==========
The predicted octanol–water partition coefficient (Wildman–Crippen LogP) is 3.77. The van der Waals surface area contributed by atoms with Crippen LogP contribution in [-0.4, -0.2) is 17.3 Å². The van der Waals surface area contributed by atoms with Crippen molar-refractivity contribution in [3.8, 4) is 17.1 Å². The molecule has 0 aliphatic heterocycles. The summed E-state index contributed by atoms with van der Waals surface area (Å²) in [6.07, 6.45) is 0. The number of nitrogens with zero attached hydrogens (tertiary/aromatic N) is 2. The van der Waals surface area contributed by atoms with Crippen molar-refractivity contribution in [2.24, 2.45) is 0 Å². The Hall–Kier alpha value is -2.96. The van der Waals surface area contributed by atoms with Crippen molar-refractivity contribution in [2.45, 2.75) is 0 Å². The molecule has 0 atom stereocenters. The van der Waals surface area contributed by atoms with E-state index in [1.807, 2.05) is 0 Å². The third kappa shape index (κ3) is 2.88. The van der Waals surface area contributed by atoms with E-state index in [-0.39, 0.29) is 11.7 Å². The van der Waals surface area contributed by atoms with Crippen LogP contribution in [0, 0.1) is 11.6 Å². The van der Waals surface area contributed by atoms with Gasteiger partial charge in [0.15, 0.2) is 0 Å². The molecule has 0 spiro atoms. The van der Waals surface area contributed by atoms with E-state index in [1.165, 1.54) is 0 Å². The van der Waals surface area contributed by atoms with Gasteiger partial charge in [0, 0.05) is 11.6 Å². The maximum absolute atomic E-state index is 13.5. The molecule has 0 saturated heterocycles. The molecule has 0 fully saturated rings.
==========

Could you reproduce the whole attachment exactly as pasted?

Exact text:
The predicted octanol–water partition coefficient (Wildman–Crippen LogP) is 3.77. The van der Waals surface area contributed by atoms with Crippen LogP contribution in [-0.4, -0.2) is 17.3 Å². The van der Waals surface area contributed by atoms with Crippen molar-refractivity contribution in [3.8, 4) is 17.1 Å². The molecule has 0 aliphatic heterocycles. The summed E-state index contributed by atoms with van der Waals surface area (Å²) in [6.07, 6.45) is 0. The number of nitrogens with zero attached hydrogens (tertiary/aromatic N) is 2. The van der Waals surface area contributed by atoms with Crippen molar-refractivity contribution in [2.24, 2.45) is 0 Å². The Hall–Kier alpha value is -2.96. The van der Waals surface area contributed by atoms with Crippen molar-refractivity contribution in [2.45, 2.75) is 0 Å². The molecule has 0 atom stereocenters. The van der Waals surface area contributed by atoms with E-state index in [1.807, 2.05) is 0 Å². The third kappa shape index (κ3) is 2.88. The van der Waals surface area contributed by atoms with E-state index in [-0.39, 0.29) is 11.7 Å². The van der Waals surface area contributed by atoms with Crippen LogP contribution in [0, 0.1) is 11.6 Å². The van der Waals surface area contributed by atoms with Gasteiger partial charge in [0.15, 0.2) is 0 Å². The molecule has 0 spiro atoms. The van der Waals surface area contributed by atoms with E-state index in [1.165, 1.54) is 0 Å². The van der Waals surface area contributed by atoms with Gasteiger partial charge in [0, 0.05) is 11.6 Å². The maximum absolute atomic E-state index is 13.5. The molecule has 0 saturated heterocycles. The molecule has 0 fully saturated rings.